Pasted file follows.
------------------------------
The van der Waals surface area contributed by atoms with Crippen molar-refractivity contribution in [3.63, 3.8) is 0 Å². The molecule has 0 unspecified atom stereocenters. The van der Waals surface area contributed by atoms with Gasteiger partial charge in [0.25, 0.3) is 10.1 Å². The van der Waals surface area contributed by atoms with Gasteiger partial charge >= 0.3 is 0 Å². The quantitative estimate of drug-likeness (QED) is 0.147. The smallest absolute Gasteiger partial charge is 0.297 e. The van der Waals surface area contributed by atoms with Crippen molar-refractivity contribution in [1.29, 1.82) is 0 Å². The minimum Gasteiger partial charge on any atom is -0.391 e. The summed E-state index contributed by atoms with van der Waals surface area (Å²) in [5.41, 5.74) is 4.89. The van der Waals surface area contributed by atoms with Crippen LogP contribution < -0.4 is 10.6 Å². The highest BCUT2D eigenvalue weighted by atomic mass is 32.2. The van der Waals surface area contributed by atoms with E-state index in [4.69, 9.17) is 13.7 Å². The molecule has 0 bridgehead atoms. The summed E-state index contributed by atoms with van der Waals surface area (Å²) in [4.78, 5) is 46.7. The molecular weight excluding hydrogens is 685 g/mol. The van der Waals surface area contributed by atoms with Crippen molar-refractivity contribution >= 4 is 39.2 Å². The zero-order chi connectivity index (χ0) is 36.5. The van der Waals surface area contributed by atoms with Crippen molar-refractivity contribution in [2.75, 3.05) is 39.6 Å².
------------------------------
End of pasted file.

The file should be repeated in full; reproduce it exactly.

The van der Waals surface area contributed by atoms with Crippen molar-refractivity contribution in [3.63, 3.8) is 0 Å². The molecule has 0 unspecified atom stereocenters. The van der Waals surface area contributed by atoms with Gasteiger partial charge in [0.25, 0.3) is 10.1 Å². The van der Waals surface area contributed by atoms with Gasteiger partial charge >= 0.3 is 0 Å². The quantitative estimate of drug-likeness (QED) is 0.147. The smallest absolute Gasteiger partial charge is 0.297 e. The van der Waals surface area contributed by atoms with Crippen molar-refractivity contribution in [1.29, 1.82) is 0 Å². The minimum Gasteiger partial charge on any atom is -0.391 e. The summed E-state index contributed by atoms with van der Waals surface area (Å²) in [5.41, 5.74) is 4.89. The van der Waals surface area contributed by atoms with Crippen LogP contribution < -0.4 is 10.6 Å². The highest BCUT2D eigenvalue weighted by atomic mass is 32.2. The van der Waals surface area contributed by atoms with E-state index in [4.69, 9.17) is 13.7 Å². The molecule has 0 bridgehead atoms. The summed E-state index contributed by atoms with van der Waals surface area (Å²) in [4.78, 5) is 46.7. The molecular weight excluding hydrogens is 685 g/mol. The van der Waals surface area contributed by atoms with Crippen molar-refractivity contribution >= 4 is 39.2 Å². The zero-order chi connectivity index (χ0) is 36.5. The van der Waals surface area contributed by atoms with Crippen molar-refractivity contribution in [2.75, 3.05) is 39.6 Å².